The word "yes," for example, always had to mean one thing and one thing only: that he wanted to be hoisted up onto his dad's shoulders. "You" was his fixed way of saying "I," and vice versa. Some words, like "chrysanthemum," "business," and "trumpet vine," he repeated endlessly, with no decipherable intention. He was once observed staring into empty space, writing letters with his fingers in the air, commenting as he went along, "Semicolon, capital, twelve, twelve, slain slain; I could put a little comma."
The way he thought about numbers was also unique. When he was seven, an examiner asked him a question from the Binet-Simon IQ test, as it was then called: "If I were to buy four cents" worth of candy and give the storekeeper ten cents, how much would I get back?" "I'll draw a hexagon," he said in reply. Internally the gears were obviously meshing, but they seemed to slip, critically, when the task was to communicate clearly with others. His was a language of hexagons and chrysanthemums, whether it made sense to others or not.
Indeed, Donald showed scant interest in the inhabitants of the outside world, and that included his parents. Of all his peculiarities, this was the most difficult for them to accept—that he never ran to his father when he came home from work, and that he almost never cried for his mother. Relatives were unable to engage him, and when Santa showed up one Christmas, in what seems to have been a calculated effort to break through to the little boy, Donald paid him no heed whatsoever.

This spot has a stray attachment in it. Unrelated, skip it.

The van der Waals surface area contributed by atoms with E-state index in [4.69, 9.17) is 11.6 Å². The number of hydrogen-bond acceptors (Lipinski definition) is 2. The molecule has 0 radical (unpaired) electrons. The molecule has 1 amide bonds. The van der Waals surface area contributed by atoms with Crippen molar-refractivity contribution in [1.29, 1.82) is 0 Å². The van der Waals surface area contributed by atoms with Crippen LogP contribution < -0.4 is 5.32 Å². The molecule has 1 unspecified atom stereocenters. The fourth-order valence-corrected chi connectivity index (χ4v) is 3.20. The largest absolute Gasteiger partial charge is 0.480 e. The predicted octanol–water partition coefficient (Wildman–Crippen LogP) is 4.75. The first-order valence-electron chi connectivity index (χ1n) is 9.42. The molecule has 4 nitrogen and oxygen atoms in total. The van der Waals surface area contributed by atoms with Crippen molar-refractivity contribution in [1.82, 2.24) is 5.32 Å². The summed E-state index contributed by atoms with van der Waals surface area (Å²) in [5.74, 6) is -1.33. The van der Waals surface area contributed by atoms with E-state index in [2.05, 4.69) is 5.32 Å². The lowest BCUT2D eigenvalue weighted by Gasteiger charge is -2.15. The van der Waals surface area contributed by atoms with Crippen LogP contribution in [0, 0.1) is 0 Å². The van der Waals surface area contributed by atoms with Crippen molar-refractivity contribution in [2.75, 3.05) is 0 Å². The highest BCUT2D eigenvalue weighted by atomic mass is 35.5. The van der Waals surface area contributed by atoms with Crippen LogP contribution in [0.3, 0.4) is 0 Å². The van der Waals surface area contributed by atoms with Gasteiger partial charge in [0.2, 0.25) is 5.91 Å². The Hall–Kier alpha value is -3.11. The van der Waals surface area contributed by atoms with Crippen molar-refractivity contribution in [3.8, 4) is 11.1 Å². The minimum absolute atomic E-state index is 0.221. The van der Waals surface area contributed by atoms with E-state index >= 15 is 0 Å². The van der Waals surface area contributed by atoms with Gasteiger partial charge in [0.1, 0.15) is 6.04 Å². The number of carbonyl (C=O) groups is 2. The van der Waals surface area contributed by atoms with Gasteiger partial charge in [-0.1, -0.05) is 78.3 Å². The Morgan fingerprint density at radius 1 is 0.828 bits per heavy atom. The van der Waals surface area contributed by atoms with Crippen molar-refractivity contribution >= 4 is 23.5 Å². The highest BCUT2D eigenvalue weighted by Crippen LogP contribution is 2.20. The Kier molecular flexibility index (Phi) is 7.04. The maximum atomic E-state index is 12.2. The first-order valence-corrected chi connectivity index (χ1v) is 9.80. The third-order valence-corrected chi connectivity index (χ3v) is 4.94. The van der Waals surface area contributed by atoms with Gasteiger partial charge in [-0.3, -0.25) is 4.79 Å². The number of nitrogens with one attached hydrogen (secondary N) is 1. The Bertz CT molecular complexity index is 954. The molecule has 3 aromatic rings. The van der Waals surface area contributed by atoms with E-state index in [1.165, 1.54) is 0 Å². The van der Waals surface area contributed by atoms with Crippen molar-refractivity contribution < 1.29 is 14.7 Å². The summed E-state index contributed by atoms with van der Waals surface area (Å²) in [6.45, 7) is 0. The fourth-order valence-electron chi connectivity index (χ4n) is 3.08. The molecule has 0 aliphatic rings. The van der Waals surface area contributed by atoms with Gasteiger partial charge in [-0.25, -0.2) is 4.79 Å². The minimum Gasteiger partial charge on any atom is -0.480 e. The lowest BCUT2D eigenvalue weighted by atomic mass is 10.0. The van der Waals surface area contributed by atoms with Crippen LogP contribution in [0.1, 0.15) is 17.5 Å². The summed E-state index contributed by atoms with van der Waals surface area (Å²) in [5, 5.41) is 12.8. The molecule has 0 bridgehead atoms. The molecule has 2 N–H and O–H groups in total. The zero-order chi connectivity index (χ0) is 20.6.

Seemingly oblivious to the people around him, he would turn violent the instant his activities were interrupted, whether he was sketching words in the air or spinning pot lids on the floor. Over time, it became clear that he was protecting something: sameness. Pure, unadulterated routine. He could not tolerate even the slightest changes to his physical surroundings. Furniture could not be moved, walks outdoors had to retrace exactly steps already taken, and toys had to be arranged precisely as he had left them. Anything out of place would set off wild tantrums.
Of course, this meant Donald had to be able to remember the arrangements of things, and for this he relied on his astounding capacity for recall. He could watch his father put different-colored beads on a string and then reproduce the pattern without a single glance at the original. He could rebuild a tower of blocks that had been knocked over exactly as it had been, each side of each block facing in its original direction. At the age of two, having easily mastered the alphabet, he immediately learned to recite the letters in reverse. Neither was much of a challenge, since the order never changed, backward or forward.